Tennis Elbow

If you play a sport or have a job in which you repeat an arm movement over and over, you have a greater risk of developing tennis elbow, a painful overuse condition. The discomfort you feel with tennis elbow is caused by inflammation of the tendons that connect forearm muscles in the outer elbow. Overuse causes both the muscles and tendons of the forearm to become irritated.

Tennis elbow symptoms usually appear gradually and intensify with time. There is usually no specific injury associated with the start of symptoms.

Symptoms of tennis elbow may include:

  • Pain on the outside of your elbow
  • Increased pain when gripping an object
  • Weakened grip strength

Tennis Elbow Diagnosis

To diagnose your tennis elbow, your doctor will look for signs and symptoms of muscle and tendon wear and tear. Your doctor will ask you about your medical history, lifestyle, and when and how your elbow symptoms developed – and what makes them worse. If you have injured your elbow in the past, or have nerve conditions or rheumatoid arthritis, be sure to tell your doctor. The diagnostic process will probably entail the following:

  • Physical examination. Your doctor will test your arm flexion and extension against resistance to see if they produce pain, in addition to other physical assessments.
  • Imaging tests. Your doctor will probably start with an X-ray to rule out stress fracture or arthritis, or an MRI to rule out referred neck issues or other soft tissue problems. Depending on your symptoms, tests like electromyography or CT scans might be useful as well.

Tennis Elbow Treatment

Your treatment plan will entail nonoperative treatment first, as it proves successful for most people.

Nonsurgical treatment options include:

  • Rest. Refraining from the repetitive motions that irritated your tendons and muscles is often all that is needed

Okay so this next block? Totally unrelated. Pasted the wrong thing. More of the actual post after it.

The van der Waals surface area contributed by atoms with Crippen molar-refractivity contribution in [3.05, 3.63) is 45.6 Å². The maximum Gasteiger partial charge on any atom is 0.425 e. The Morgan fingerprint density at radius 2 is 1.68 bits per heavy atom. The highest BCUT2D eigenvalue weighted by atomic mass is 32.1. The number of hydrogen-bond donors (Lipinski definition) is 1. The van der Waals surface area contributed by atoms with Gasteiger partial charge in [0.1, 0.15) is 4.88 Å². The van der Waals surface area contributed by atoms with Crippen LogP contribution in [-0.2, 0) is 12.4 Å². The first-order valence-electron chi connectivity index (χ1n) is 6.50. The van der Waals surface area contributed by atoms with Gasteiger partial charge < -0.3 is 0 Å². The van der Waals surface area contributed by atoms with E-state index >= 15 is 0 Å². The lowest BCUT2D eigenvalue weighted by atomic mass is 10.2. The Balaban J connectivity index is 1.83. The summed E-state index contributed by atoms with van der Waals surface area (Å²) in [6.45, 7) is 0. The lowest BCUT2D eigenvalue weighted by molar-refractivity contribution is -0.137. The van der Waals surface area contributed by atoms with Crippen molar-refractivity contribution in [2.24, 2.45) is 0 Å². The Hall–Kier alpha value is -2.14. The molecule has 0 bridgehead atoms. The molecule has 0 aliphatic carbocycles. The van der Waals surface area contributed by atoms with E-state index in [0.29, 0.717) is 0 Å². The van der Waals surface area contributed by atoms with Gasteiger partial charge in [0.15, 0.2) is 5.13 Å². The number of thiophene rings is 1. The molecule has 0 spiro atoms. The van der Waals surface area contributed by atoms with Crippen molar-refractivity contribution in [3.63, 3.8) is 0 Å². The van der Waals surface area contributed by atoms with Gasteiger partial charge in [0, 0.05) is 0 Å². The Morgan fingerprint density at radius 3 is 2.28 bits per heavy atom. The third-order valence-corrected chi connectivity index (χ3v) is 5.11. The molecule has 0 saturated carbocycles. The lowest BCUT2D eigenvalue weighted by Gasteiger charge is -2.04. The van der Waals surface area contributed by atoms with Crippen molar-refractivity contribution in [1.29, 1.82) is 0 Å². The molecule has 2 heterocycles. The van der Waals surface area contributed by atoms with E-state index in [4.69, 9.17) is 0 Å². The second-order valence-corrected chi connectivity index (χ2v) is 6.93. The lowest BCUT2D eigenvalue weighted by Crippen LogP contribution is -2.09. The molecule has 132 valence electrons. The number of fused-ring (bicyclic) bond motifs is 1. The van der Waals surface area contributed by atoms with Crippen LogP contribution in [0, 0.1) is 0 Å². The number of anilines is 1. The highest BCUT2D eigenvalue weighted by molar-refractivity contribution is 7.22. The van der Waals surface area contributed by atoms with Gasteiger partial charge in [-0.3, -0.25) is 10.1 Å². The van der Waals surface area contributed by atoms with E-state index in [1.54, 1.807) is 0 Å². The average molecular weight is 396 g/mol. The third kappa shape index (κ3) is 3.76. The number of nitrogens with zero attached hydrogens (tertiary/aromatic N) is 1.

• Ice. Ice application, both at physical therapy and at home, will ease swelling and the pain associated with it
  • Non-steroidal anti-inflammatory drugs (NSAIDs). These can reduce pain and inflammation
  • Orthotics. A brace can help the muscles and tendons in your forearm rest and heal faster
  • Physical therapy. Not only can physical therapy make you stronger; it can provide education for you to learn and practice proper form so that you don’t incur overuse complications again
  • Corticosteroid injections. An injection can reduce swelling and pain for months.

In the event that non-operative treatments do not provide relief within a year, your doctor may advise surgery to remove damaged muscle and secure muscle-to-bone attachment.

Surgical approach will depend on your injury, health, lifestyle, and goals. Open surgery (with multiple elbow incisions) is the most common and typically performed on an outpatient basis. Arthroscopic surgery, which uses tiny incisions, is a less invasive outpatient surgery.

Which treatment is right for you will depend on the scope of your injury, your general health, and your personal needs. Talk with your doctor about the options.

Who’s at Risk for Tennis Elbow?

Evaluate your risk factors:

  • Age. Tennis elbow is most frequently diagnosed in people aged 30 to 50, although it is seen across the age spectrum
  • Occupation. If your job requires repetitive arm motions (e.g., janitor, painter, carpenter, butcher), you are at a greater risk of having tennis elbow
  • Sports participation. Sports like tennis, in which you repeat the same stroke or motion, contribute to tennis elbow – especially if you don’t use proper technique (In racquet sports like tennis, improper stroke technique and improper equipment are risk factors)

How Can an Elbow Brace Help?

Wearing an elbow brace helps to aid your recovery from tennis elbow in several ways:

  • Stabilizes the elbow and minimizes excess or awkward movements
  • Minimizes the load and force of the lateral elbow during daily activities
  • Reduces stress placed on the injured tissue

What’s the Difference between Tennis Elbow and Golfer’s Elbow?

  • Location: The pain and swelling from tennis elbow is felt on the outside of your elbow, while golfer’s elbow discomfort is experienced on the inside of the elbow
  • Tendon Affected: Tennis elbow afflicts the lateral epicondyle tendon, while golfer’s elbow affects the medial epicondyle tendon

Learn more about the anatomy of the elbow